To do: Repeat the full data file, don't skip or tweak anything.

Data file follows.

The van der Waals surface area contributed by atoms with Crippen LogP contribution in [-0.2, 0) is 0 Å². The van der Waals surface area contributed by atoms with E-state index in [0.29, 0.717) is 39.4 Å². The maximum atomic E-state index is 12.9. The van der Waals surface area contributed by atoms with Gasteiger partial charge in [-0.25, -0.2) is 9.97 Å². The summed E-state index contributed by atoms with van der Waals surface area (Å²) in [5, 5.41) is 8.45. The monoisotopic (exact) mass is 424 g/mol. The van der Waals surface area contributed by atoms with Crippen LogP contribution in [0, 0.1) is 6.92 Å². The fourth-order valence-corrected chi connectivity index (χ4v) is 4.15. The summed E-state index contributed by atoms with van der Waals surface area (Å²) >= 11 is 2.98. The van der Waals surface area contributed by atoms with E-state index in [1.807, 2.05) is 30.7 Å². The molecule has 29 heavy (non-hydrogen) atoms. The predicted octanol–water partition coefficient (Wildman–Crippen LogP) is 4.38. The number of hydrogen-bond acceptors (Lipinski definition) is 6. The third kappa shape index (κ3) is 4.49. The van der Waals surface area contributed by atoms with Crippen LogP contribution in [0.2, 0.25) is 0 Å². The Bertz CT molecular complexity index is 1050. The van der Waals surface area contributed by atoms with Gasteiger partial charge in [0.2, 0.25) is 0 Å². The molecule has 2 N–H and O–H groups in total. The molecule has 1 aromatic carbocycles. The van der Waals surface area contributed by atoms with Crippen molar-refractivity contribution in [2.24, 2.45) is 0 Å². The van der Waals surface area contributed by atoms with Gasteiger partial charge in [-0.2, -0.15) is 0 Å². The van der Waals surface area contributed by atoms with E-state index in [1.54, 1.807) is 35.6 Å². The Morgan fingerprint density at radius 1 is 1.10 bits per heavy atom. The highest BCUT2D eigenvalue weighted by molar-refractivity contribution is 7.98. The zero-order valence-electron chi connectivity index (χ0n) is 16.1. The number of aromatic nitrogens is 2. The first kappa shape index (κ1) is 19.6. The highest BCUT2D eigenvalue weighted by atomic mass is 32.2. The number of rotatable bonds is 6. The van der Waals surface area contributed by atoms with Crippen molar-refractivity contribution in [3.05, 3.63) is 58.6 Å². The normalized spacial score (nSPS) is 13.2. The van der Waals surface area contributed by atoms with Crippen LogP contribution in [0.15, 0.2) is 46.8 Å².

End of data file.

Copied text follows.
The van der Waals surface area contributed by atoms with Crippen LogP contribution in [-0.2, 0) is 0 Å². The van der Waals surface area contributed by atoms with E-state index in [0.29, 0.717) is 39.4 Å². The maximum atomic E-state index is 12.9. The van der Waals surface area contributed by atoms with Gasteiger partial charge in [-0.25, -0.2) is 9.97 Å². The summed E-state index contributed by atoms with van der Waals surface area (Å²) in [5, 5.41) is 8.45. The monoisotopic (exact) mass is 424 g/mol. The van der Waals surface area contributed by atoms with Crippen LogP contribution in [0, 0.1) is 6.92 Å². The fourth-order valence-corrected chi connectivity index (χ4v) is 4.15. The summed E-state index contributed by atoms with van der Waals surface area (Å²) >= 11 is 2.98. The van der Waals surface area contributed by atoms with E-state index in [1.807, 2.05) is 30.7 Å². The molecule has 29 heavy (non-hydrogen) atoms. The predicted octanol–water partition coefficient (Wildman–Crippen LogP) is 4.38. The number of hydrogen-bond acceptors (Lipinski definition) is 6. The third kappa shape index (κ3) is 4.49. The van der Waals surface area contributed by atoms with Crippen LogP contribution in [0.2, 0.25) is 0 Å². The Bertz CT molecular complexity index is 1050. The van der Waals surface area contributed by atoms with Gasteiger partial charge in [0.2, 0.25) is 0 Å². The molecule has 2 N–H and O–H groups in total. The molecule has 1 aromatic carbocycles. The van der Waals surface area contributed by atoms with Crippen molar-refractivity contribution in [2.24, 2.45) is 0 Å². The van der Waals surface area contributed by atoms with Gasteiger partial charge in [-0.2, -0.15) is 0 Å². The van der Waals surface area contributed by atoms with E-state index in [1.54, 1.807) is 35.6 Å². The Morgan fingerprint density at radius 1 is 1.10 bits per heavy atom. The highest BCUT2D eigenvalue weighted by molar-refractivity contribution is 7.98. The zero-order valence-electron chi connectivity index (χ0n) is 16.1. The number of aromatic nitrogens is 2. The first kappa shape index (κ1) is 19.6. The highest BCUT2D eigenvalue weighted by atomic mass is 32.2. The number of rotatable bonds is 6. The van der Waals surface area contributed by atoms with Crippen molar-refractivity contribution in [3.05, 3.63) is 58.6 Å². The normalized spacial score (nSPS) is 13.2. The van der Waals surface area contributed by atoms with Crippen LogP contribution in [0.15, 0.2) is 46.8 Å².